Round Table Releases Unpublished Poetry of Truman Capote

Greenwich High School Archive Yields a Trove of Previously Unpublished Work by American Literary Master

Capote as a young boy

Upon looking around at your peers, I’m sure you can identify those who are liable to go far in life: which students will be Broadway stars, poet laureates or Silicon Valley moguls.

So it was with literary icon Truman Capote’s peers at Greenwich High School, where the Round Table recently discovered some of the writings of his high school years preserved at the school’s library.

Round Table reporter Rose Gallagher stumbled upon the fact that Capote attended GHS from 1939-1942 while researching the novelist for a journalism class project. A few phone calls led to Karen Gilder, a library assistant at GHS, who invited the Round Table to come to the school and look at their archive of writings both by and about Truman Capote as a young man.

GHS’s collection includes a series of short stories and poems written by Capote for the school’s literary magazine, the Green Witch (get it?) and various literary competitions. Some of these, including poems Bird Winging Southward, Night, Plea from the Morning, and Up into the Morning, have never been formally published. You can read several of these newly-unearthed poems, along with a previously unpublished short story, at the end of this article.

GHS’s records also contained a few first-hand accounts of Capote as a young man. According to a column by student Joan Kelly found in the archive, Capote’s English teacher, Catherine Wood, was quoted as saying she “always recognized Capote’s genius and thought [she] should make allowances for it.”

The short stories Capote wrote for the Green Witch, including Uncle Cabas, a tale about an old black man who is tricked by two white farmers standing outside his door into thinking that they are the spirit of the lord passing judgment on him, and Parting of the Way, which documents an argument over money between two campers, reflect Capote’s childhood experience living in New Orleans and hint at the melodrama and intense empathy for his characters’ struggles that characterize his later works.

Capote’s poems illustrate such themes as longing and moral conflict. His youth is evident even though his diction is elevated. The poems, both in their simple, nature-based imagery and their mundane origin in a nearby high school, serve as a reminder that meaningful art does not come from an obscure, faraway place. It is within the grasp of any student.



Bird Winging Southward 

Feathers cut a graceful curve

Across the twilight sky,

While I,

A thing as distant as the night,

Mark the winging pattern

Of her pilgrim flight


The Green Witch

December 1940



Plus, soft, velvet-black,                                                 

    Smooth as delicate scented perfume                        

Stars-sparkling diamonds in a satin sack,                     

     I watch, enraptured, from my room.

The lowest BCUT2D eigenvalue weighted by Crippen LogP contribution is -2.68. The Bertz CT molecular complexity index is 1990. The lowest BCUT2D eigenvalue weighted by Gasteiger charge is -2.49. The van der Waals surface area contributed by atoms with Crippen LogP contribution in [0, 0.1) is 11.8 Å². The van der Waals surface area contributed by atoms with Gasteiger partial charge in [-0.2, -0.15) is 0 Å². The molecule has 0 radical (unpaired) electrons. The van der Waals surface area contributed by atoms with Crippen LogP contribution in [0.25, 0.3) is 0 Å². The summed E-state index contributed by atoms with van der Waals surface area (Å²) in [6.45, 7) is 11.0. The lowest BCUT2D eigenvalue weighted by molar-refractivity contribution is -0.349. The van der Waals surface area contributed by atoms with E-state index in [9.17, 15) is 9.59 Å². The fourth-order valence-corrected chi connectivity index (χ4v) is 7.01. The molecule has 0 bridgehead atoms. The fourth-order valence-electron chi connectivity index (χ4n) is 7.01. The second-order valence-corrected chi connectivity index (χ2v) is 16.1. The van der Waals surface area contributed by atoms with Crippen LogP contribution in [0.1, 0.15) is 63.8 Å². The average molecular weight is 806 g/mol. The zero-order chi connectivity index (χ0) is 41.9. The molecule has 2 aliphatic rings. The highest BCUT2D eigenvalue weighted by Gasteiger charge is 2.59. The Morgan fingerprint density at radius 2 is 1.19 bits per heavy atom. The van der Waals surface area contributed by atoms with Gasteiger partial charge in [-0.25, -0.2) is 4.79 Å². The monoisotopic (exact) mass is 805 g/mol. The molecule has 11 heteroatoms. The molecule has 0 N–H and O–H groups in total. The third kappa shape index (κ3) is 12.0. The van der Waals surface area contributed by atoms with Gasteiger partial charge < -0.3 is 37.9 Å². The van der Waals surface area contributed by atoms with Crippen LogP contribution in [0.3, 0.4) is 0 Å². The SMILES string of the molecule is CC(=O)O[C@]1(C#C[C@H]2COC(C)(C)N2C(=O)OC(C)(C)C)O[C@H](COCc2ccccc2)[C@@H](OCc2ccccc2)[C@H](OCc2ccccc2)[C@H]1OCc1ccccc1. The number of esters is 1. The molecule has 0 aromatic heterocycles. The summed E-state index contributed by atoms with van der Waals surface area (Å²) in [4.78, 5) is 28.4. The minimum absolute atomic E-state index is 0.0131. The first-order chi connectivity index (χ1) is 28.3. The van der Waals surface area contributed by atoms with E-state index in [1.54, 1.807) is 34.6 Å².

Night enchanting epilogue to sunset,                          

     You bring mystery, glamour, love                           

Night – gone when you and the gold have met.          

    Soaring off, with the morning dove.                                                                                                              


The Green Witch

April 1940


Plea From the Darkness

The sweet fragrance of spring’s perfume

Drifts to me out of the darkness,

And the soft sound of naked feet on grass

Tells me the glories of living.     

But here in the dark, vainly I search

For the pleasures of rustic Autumn,

For the sight of red and green and lavender,

And the brilliant sparkle of claret-colored


Here in darkness -in this, my world,

That only the brazen rhythm

And the mystenes of scene may penetrate-

I float aimlessly, like a curl of angel’s hair.

My heart beats wishingly, hopefully.

For the sight of a red leaf’s mad swirl to earth

And for the beauties of flesh:

For Spring has come- and I am Blind!


Lunch Period

A Short Story by Truman Capote


The gay crowd swarmed around in the halls. Ellie and Jean leaned back against the wall and bit into spicy red apples.

“Whew but my feet feel like one great blister.  That dance last night fixed me up. A thing like that takes a dreadful toll on a woman my age,” Ellie complained.

“Don’t mention that dance to me. That thing – those boys – that orchestra – positively the world’s worst.”

“Yes, and did you see that Luke Craps guy and that poor girl he was with? Gee but I felt sorry for her having to dance with that – that – thing. But I felt even worse when he asked me to dance with him – ugh.”

“But dearie,” Ellie said, “it must have been awful. Why that guy’s positively polluted.”

“Polluted ain’t the word for it – it’s a wonder that the student committee hasn’t had him arrested for frightening the poor freshmen with that face of his,” exclaimed Jean.

“And have you seen the clothes he wears- the rainbow looks like a piker compared to him.”

“Why if he was the only man left in the world, I wouldn’t give him a tumble. Can you imagine going to a dance with him? Just imagine!”

“No” answered Ellie, “I frankly can’t.”

“Ohhhhhhhh! Oh my goodness! Here he comes now. Heavens! Quick – where’s my lipstick? Where’s my rouge? Quick- I’ve got to put some new lipstick on,” Jean exclaimed excitedly.

Ellie grabbed Jean’s hand firmly. “Oh no you don’t Jean Peters; you keep your two-timing hands off Luke Craps. I’ve worked hard to get him to give me a tumble, and besides as you know, HE belongs to me.”